What Can Contractors Do to Protect Company Data, Assets From Hackers?

Wed June 02, 2021 - National Edition #12
Lucy Perry – CEG CORRESPONDENT


Though people want to be able to access data from anywhere, in reality the fewer places data lives the safer it is.
Though people want to be able to access data from anywhere, in reality the fewer places data lives the safer it is.
Though people want to be able to access data from anywhere, in reality the fewer places data lives the safer it is. The Internet of Things has made it possible to hack items you many never even realize were hackable. On construction sites, that includes drones, wearables and controllers. Drones can be hijacked by hackers who can lock out the owner and preventing him or her from regaining control of the device. Hackers can steal, crash or use a drone to damage other equipment on the job site.

Challenge-junkie cybercriminals have moved on from hacking personal information. Now corporate intelligence, infrastructure and even heavy equipment are targets. Though currently cybersecurity threats are incidental in the construction industry, the potential for widespread damage exists. What can contractors do to protect their company data and heavy machinery assets?

"We've crossed the rubicon," said Erol Ahmed; director of communications of Built Robotics, San Francisco. Cybercrime is "now moving on to critical infrastructure, pipelines and potentially heavy equipment."

Ahmed believes these large-scale operations make more attractive targets because the software used to run them is easy and accessible to criminals.

"So, it's important to provide the right protection for users as much as possible."

The bottom line, said Ahmed is yes, "we're seeing an increase in ransomware and hacking, but we have the capabilities to fight back and keep our equipment running smoothly and safely."

How It Happens

In early May, Colonial Pipeline suffered a ransomware cyberattack that impacted computerized pipeline management equipment.

The pipeline originates in Houston, Texas, and carries gasoline and jet fuel mainly to the southeastern United States.

Colonial Pipeline Company halted all of the pipeline's operations and paid the requested ransom of nearly $5 million within several hours after the attack.

The hackers then sent Colonial Pipeline a software application to restore their network.

It was determined to be the largest cyberattack in U.S. history on oil infrastructure.

In 2019, two white-hat hackers selling security software from Japan-based Trend Micro proved how easy it would be to hack a construction crane.

With permission from machinery owners, while sitting in their car, the two hacked cranes and other construction machinery at 14 different sites in Italy.

The cranes' vulnerability lies in their communication systems, which connect machine to controller.

According to wonderfulengineering.com, "the simplicity of the hack signifies just how disastrous it can be if the cranes were to be hacked with malicious intent."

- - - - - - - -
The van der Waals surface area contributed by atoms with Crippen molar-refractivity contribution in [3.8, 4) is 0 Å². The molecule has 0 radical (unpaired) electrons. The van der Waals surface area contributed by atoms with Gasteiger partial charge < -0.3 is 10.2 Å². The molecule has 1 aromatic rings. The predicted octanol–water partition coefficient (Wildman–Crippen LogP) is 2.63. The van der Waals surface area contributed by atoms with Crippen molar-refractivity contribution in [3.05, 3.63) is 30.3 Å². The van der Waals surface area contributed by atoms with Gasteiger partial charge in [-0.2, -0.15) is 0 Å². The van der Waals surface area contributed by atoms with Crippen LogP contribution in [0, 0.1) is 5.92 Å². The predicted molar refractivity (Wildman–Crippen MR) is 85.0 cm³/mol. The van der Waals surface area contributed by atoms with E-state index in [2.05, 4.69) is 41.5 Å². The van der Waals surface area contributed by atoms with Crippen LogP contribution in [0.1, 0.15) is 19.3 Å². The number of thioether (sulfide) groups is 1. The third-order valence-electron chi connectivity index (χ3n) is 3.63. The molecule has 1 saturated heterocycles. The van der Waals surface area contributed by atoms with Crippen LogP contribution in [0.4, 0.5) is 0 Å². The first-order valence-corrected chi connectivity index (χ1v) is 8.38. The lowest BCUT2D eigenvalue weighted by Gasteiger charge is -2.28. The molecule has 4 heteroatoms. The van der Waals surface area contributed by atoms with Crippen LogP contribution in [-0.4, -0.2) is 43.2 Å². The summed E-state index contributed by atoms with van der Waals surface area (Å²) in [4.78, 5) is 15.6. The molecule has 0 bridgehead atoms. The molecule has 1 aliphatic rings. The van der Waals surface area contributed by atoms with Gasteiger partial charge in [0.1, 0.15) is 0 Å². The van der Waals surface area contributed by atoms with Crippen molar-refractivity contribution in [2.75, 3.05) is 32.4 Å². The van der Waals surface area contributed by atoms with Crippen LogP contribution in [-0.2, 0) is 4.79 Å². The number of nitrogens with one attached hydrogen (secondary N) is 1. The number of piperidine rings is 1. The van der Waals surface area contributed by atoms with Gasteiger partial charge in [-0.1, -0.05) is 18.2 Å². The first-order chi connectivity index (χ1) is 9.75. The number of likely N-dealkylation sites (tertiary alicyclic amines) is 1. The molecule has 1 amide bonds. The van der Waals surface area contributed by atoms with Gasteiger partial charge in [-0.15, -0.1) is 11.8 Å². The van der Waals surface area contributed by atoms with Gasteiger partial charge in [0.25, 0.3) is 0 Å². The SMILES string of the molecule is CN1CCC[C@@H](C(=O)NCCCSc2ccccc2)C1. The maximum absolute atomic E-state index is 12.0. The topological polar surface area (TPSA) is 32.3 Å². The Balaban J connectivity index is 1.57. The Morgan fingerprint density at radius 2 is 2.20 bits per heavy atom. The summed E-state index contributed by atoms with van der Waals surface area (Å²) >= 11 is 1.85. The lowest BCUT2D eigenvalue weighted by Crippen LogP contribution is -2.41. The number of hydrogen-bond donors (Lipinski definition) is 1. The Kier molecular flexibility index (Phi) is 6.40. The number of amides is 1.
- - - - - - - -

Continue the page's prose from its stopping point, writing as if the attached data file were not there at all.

The two Trend Micro staffers believe the damage could vary from theft and extortion to sabotage and injury.

Attacking the Benign

Equipment rental company BigRentz came up with a list of 15 surprisingly hackable items used every day. The company attributes the ease of hacking to the Internet.

"Now, the Internet of Things has made it possible to hack items you may never even realize were hackable," the company wrote. "Hackers can infiltrate everything from trucks and equipment to building heating systems and even your office coffee pot."

And, the article noted, RFID tags and sensors have made shipping containers and boxes of inventory vulnerable.

"Generally, the more places you store data, the more risk it presents," said Ahmed. "The more parties that have access to that info, the more risk you have."

So, connecting a device to a machine, being near that machine to access data, then uploading that data into the Cloud creates vulnerabilities.

Once in The Cloud, it can be exposed to an attack from the dealer's or owner's computer.

"The less places data lives, the safer it is," said Ahmed. "But that's kind of impractical in today's world where people want data from anywhere."

The company has developed an AI guidance system, hardware and software that lives on the equipment.

For example, it can be mounted on the back of an excavator so it runs autonomously.

The system is fully wired to The Cloud or the Internet. Data can be accessed remotely through the Internet, but the system is closed, which means it's not tied to a network.

Built Robotics believes in encrypting data to make it as safe as possible to ensure less worry, Ahmed said.

Infiltrating Construction

Beyond car keys and coffee pots, BigRentz noted building cameras, office printers, security systems and smart refrigerators are vulnerable.

In the construction industry, GPS systems, drones, wearables and heavy machinery can be hacked.

"To get into a piece of heavy equipment, it has to be a new model," said Ahmed. Older machines that don't involve sophisticated computer technology are generally safe in this regard.

More industrial types of machines are being ransomed because they're very expensive, Ahmed noted.

Newer models record location info along with metrics on that particular unit, such as fuel levels, cycle times, operating hours, distance traveled.

"At first glance, it doesn't seem like revealing info, but that depends on what the hacker wants to do with the data," he said, adding that location data is most critical.

BIM software is commonly used these days. Key questions users ask of it most often is "where's my machine?" "is it on?" and "is it operating?" Ahmed said "that's what owners and operators, and thus hackers, care about."